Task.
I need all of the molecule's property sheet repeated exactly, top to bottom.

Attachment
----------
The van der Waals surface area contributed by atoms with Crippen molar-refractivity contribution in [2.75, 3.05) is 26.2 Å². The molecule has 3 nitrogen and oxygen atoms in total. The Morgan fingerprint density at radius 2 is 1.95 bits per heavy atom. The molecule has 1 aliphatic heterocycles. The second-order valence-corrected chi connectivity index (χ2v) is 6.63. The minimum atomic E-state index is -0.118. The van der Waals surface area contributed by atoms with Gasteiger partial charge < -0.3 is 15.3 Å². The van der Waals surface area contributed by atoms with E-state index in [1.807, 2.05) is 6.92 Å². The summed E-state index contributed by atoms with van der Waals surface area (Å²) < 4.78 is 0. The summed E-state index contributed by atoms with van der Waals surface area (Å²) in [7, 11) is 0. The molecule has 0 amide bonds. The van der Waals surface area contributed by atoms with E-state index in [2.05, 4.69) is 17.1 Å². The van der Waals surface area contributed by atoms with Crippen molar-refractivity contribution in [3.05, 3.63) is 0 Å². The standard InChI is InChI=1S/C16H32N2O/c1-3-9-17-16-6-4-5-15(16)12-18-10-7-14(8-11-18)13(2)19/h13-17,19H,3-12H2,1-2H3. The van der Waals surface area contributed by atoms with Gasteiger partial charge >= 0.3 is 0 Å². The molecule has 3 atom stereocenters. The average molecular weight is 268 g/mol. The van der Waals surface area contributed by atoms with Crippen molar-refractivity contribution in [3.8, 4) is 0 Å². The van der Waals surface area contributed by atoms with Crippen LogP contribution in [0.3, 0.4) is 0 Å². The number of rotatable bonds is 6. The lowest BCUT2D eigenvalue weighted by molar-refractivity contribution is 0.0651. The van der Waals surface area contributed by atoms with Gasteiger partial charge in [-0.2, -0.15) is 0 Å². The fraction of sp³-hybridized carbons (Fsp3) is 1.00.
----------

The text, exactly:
The van der Waals surface area contributed by atoms with Crippen molar-refractivity contribution in [2.75, 3.05) is 26.2 Å². The molecule has 3 nitrogen and oxygen atoms in total. The Morgan fingerprint density at radius 2 is 1.95 bits per heavy atom. The molecule has 1 aliphatic heterocycles. The second-order valence-corrected chi connectivity index (χ2v) is 6.63. The minimum atomic E-state index is -0.118. The van der Waals surface area contributed by atoms with Gasteiger partial charge < -0.3 is 15.3 Å². The van der Waals surface area contributed by atoms with E-state index in [1.807, 2.05) is 6.92 Å². The summed E-state index contributed by atoms with van der Waals surface area (Å²) < 4.78 is 0. The summed E-state index contributed by atoms with van der Waals surface area (Å²) in [7, 11) is 0. The molecule has 0 amide bonds. The van der Waals surface area contributed by atoms with E-state index in [2.05, 4.69) is 17.1 Å². The van der Waals surface area contributed by atoms with Crippen molar-refractivity contribution in [3.05, 3.63) is 0 Å². The standard InChI is InChI=1S/C16H32N2O/c1-3-9-17-16-6-4-5-15(16)12-18-10-7-14(8-11-18)13(2)19/h13-17,19H,3-12H2,1-2H3. The van der Waals surface area contributed by atoms with Gasteiger partial charge >= 0.3 is 0 Å². The molecule has 3 atom stereocenters. The average molecular weight is 268 g/mol. The van der Waals surface area contributed by atoms with Crippen molar-refractivity contribution in [3.8, 4) is 0 Å². The van der Waals surface area contributed by atoms with Crippen LogP contribution in [0.3, 0.4) is 0 Å². The number of rotatable bonds is 6. The lowest BCUT2D eigenvalue weighted by molar-refractivity contribution is 0.0651. The van der Waals surface area contributed by atoms with Gasteiger partial charge in [-0.2, -0.15) is 0 Å². The fraction of sp³-hybridized carbons (Fsp3) is 1.00.